Services for Trafficking Victims Discretionary Grant Program Cooperative Agreement Awarded to Mosaic Family Services, Inc.

Audit Report GR-80-07-006
April 2007
Office of the Inspector General

Executive Summary

The Office of the Inspector General, Audit Division, completed an audit of the Services for Trafficking Victims Discretionary Grant Program, Cooperative Agreement 2003-VT-BX-K005, awarded by the U. S. Department of Justice, Office of Justice Programs, Office for Victims of Crime (OVC), to East Dallas Counseling Center, Inc., now known as Mosaic Family Services, Inc., (Mosaic) in Dallas, Texas.1

The OVC is responsible for developing and administering the Services for Trafficking Victims Discretionary Grant Program (Program) that was created by the Trafficking Victims Protection Act of 2000 (P.L. 106-386). The money for this grant comes from the Crime Victims Fund; it is not derived from tax dollars but from fines, penalty assessments, and bond forfeitures of convicted federal criminal offenders.

The Program provides direct services, such as shelter, medical care, crisis counseling, legal assistance, and advocacy through grants to states, Indian tribes, units of local government, and nonprofit, nongovernmental victim services organizations to develop, expand, or strengthen victim service programs for victims of severe forms of trafficking.2 It is also designed to create collaborative networks throughout the country to meet the multiple specialized needs of trafficking victims from the time they are identified to the time they are certified. The U.S. Department of State’s June 2003 Trafficking in Persons Report found that 18,000 to 20,000 people are trafficked in the United States each year. Trafficking victims usually come from economically disadvantaged and politically unstable countries. Victims may face abuses such as rape, starvation, beatings, and psychological threats to self and family.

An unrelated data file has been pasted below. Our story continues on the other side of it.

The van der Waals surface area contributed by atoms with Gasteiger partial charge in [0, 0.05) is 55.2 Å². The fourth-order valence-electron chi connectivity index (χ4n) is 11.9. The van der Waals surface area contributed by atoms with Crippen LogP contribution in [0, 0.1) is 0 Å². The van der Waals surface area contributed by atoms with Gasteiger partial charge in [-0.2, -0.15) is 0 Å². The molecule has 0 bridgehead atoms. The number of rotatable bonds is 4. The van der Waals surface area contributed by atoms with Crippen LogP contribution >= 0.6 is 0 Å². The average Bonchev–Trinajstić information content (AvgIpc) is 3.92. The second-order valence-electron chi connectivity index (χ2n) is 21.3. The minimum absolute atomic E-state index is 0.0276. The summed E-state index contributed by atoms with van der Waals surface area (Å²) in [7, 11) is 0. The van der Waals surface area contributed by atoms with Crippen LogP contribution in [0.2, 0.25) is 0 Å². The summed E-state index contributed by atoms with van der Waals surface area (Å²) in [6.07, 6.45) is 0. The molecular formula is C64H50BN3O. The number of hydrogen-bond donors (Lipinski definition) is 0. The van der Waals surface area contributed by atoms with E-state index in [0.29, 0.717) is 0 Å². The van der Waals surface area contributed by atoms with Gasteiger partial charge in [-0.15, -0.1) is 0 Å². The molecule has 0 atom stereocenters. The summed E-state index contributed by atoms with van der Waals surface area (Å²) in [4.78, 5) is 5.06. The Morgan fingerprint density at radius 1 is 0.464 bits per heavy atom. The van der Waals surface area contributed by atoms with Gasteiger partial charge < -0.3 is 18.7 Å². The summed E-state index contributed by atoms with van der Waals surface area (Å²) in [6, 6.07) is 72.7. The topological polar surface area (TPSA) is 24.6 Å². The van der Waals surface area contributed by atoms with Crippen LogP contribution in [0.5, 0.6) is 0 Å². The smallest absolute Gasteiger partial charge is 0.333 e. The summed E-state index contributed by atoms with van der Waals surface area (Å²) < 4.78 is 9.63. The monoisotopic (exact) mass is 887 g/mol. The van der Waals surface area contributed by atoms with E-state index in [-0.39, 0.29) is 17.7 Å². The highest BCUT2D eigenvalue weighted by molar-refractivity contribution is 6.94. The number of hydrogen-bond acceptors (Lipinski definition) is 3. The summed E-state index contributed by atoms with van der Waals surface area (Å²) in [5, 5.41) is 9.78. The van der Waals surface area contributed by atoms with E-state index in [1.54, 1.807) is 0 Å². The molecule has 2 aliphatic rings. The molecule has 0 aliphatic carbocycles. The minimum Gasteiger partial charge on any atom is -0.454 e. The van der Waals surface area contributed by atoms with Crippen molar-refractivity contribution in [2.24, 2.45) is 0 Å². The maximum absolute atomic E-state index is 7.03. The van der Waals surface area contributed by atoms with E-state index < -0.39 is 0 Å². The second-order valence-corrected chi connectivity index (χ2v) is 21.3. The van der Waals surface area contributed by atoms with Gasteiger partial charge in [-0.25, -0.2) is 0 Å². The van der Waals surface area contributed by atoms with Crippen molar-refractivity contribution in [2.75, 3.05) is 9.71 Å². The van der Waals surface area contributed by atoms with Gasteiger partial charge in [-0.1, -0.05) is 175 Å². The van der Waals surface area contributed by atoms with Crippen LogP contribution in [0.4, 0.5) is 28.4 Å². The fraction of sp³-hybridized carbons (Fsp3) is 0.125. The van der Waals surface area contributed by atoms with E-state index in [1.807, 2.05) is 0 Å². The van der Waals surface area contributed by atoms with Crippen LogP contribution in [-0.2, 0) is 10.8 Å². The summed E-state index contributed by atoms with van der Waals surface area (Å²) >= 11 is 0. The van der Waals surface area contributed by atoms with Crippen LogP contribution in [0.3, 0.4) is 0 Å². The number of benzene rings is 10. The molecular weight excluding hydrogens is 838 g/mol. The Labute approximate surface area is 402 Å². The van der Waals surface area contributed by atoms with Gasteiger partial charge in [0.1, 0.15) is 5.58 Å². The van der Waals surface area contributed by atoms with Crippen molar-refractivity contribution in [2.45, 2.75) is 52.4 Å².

In January 2003, Mosaic was awarded a discretionary grant cooperative agreement from the Office of Victims of Crime in the amount of $799,586, covering the period of January 1, 2003, through December 31, 2005. In January 2006, Mosaic received a supplemental award of $293,966 for a total award of $1,093,552. The supplemental award extended the original award period through June 30, 2007.

As part of the audit, we tested Mosaic’s compliance with essential grant conditions — reporting, grant drawdowns, budget management and control, matching program costs, grant expenditures, monitoring of subrecipients, and grant achievements. In addition, we tested the accounting records to determine if reimbursements claimed for costs under the grants were allowable, supported, and in accordance with applicable laws, regulations, guidelines, and the terms and conditions of the grant. Our audit objectives, scope, and methodology appear in Appendix I of this report. We found material weaknesses in three areas tested (grant drawdowns, grant expenditures, and monitoring of subrecipients) and are questioning $41,318 for unsupported grant expenditures.


  1. All awards made under the OVC Services for Trafficking Victims Grant Program are discretionary cooperative agreements.

  2. Severe forms of trafficking in persons means sex trafficking or the recruitment, harboring, transportation, provision, or obtaining of a person for labor or services through the use of force, fraud, or coercion for the purpose of subjection to involuntary servitude, peonage, debt bondage, or slavery.

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